MUSD offers extra mental health services as classes go online

Keeping students mentally healthy

TUCSON, Ariz. (KOLD News 13) - The Marana Unified School District entered its first full week of school on Monday, Aug. 10, but students did not return to campus. Instead, they logged onto their classes at home.

This new way of learning is presenting new challenges.

“The two biggest challenges are a lack of routines, the other big issue is a lack of social connectedness,” said Katherine Newton, a psychologist with MUSD.

Newton says limited socialization may cause more students to struggle this semester. MUSD hopes to address the potential need.

“The district prioritized adding to the psychologist team,” said Newton. “So, we have a bigger team this year.”

A spokesperson for MUSD told KOLD News 13 the district is "proud to have counselors at every single school, with multiple counselors, psychologists and social workers at the middle and high schools."

Virtual support groups are on the horizon.

“All of the counselors are going to teach three social emotional lessons to kids, and they are going to focus on health and safety and coping skills,” said Bruce Hesse, and intervention counselor at Mountain View High School.

With students no longer walking the hallways, help might seem further away.”The counselors and the psychologists; we make a point of walking around, checking in, becoming an extra friendly face,” Newton said.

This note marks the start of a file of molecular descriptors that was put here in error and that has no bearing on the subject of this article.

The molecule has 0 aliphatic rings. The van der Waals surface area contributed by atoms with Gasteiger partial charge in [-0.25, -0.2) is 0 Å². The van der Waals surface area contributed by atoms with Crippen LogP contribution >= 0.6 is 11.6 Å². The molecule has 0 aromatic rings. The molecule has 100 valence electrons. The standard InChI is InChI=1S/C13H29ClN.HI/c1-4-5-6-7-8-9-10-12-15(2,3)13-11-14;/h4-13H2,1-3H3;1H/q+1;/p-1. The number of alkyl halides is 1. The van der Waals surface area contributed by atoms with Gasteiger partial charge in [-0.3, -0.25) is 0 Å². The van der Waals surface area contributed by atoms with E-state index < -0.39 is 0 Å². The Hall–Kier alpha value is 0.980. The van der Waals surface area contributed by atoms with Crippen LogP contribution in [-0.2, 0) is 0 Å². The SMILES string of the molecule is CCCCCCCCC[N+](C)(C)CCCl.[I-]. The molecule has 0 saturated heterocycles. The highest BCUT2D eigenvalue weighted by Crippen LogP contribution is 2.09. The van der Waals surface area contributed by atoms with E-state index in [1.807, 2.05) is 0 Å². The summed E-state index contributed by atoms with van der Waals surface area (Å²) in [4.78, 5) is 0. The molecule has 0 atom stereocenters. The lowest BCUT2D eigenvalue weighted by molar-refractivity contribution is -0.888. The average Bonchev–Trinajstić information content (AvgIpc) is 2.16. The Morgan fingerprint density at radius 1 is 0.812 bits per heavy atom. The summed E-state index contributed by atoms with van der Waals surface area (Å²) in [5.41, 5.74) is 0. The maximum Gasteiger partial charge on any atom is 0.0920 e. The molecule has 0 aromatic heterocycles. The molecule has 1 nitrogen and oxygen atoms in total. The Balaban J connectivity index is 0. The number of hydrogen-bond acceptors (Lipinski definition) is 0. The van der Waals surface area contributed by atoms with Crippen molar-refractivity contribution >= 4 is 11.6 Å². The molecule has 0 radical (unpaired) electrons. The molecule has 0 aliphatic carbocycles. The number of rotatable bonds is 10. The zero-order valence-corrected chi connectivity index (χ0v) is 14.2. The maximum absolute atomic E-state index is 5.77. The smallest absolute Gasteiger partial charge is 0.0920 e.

Mental health workers will have to rely more on teachers who are trained to look for signs of distress and depression.”[Things to watch include] changes in grades, changes in attitude, blurting out, having a negative attitude,” Newton said.

“Sometimes behavior is really a reflection of the issues that a kid has going on,” Hesse said.

Teachers will privately reach out to students and their families, making referrals to support services when needed.

However, children who are in a difficult living situation may be concerned about being overheard.

“Students; especially if they are in crisis, we can meet with them at any point,” Newton said. “This is a temporary challenge and we are all going to get through it together.”

Marana Unified School District is also offering counseling to teachers and staff who are impacted by the stresses of the pandemic.

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